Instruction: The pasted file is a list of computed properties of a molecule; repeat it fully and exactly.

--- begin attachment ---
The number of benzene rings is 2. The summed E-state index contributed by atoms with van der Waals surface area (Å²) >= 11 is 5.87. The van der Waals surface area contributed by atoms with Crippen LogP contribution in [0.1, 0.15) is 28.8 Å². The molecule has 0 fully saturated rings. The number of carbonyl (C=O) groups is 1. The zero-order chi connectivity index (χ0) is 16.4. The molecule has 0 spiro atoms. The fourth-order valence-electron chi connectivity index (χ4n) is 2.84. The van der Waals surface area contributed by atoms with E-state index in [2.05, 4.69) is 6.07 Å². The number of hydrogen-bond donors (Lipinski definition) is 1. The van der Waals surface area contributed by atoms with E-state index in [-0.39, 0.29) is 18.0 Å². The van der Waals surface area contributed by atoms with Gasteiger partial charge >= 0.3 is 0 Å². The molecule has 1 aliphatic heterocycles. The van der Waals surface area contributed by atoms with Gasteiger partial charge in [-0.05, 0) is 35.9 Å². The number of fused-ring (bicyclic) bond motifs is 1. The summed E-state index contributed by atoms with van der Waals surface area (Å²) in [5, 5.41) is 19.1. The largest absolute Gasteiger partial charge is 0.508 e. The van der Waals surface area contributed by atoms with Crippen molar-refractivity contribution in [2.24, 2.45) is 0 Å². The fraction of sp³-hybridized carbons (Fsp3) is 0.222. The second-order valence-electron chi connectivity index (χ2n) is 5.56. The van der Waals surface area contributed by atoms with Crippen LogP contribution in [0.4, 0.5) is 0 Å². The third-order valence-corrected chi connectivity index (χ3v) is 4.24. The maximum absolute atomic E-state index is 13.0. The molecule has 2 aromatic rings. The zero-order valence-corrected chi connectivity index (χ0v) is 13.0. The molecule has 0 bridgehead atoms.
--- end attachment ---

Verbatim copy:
The number of benzene rings is 2. The summed E-state index contributed by atoms with van der Waals surface area (Å²) >= 11 is 5.87. The van der Waals surface area contributed by atoms with Crippen LogP contribution in [0.1, 0.15) is 28.8 Å². The molecule has 0 fully saturated rings. The number of carbonyl (C=O) groups is 1. The zero-order chi connectivity index (χ0) is 16.4. The molecule has 0 spiro atoms. The fourth-order valence-electron chi connectivity index (χ4n) is 2.84. The van der Waals surface area contributed by atoms with E-state index in [2.05, 4.69) is 6.07 Å². The number of hydrogen-bond donors (Lipinski definition) is 1. The van der Waals surface area contributed by atoms with E-state index in [-0.39, 0.29) is 18.0 Å². The van der Waals surface area contributed by atoms with Gasteiger partial charge >= 0.3 is 0 Å². The molecule has 1 aliphatic heterocycles. The van der Waals surface area contributed by atoms with Gasteiger partial charge in [-0.05, 0) is 35.9 Å². The number of fused-ring (bicyclic) bond motifs is 1. The summed E-state index contributed by atoms with van der Waals surface area (Å²) in [5, 5.41) is 19.1. The largest absolute Gasteiger partial charge is 0.508 e. The van der Waals surface area contributed by atoms with Crippen molar-refractivity contribution in [2.24, 2.45) is 0 Å². The fraction of sp³-hybridized carbons (Fsp3) is 0.222. The second-order valence-electron chi connectivity index (χ2n) is 5.56. The van der Waals surface area contributed by atoms with Crippen LogP contribution in [0.4, 0.5) is 0 Å². The third-order valence-corrected chi connectivity index (χ3v) is 4.24. The maximum absolute atomic E-state index is 13.0. The molecule has 2 aromatic rings. The zero-order valence-corrected chi connectivity index (χ0v) is 13.0. The molecule has 0 bridgehead atoms.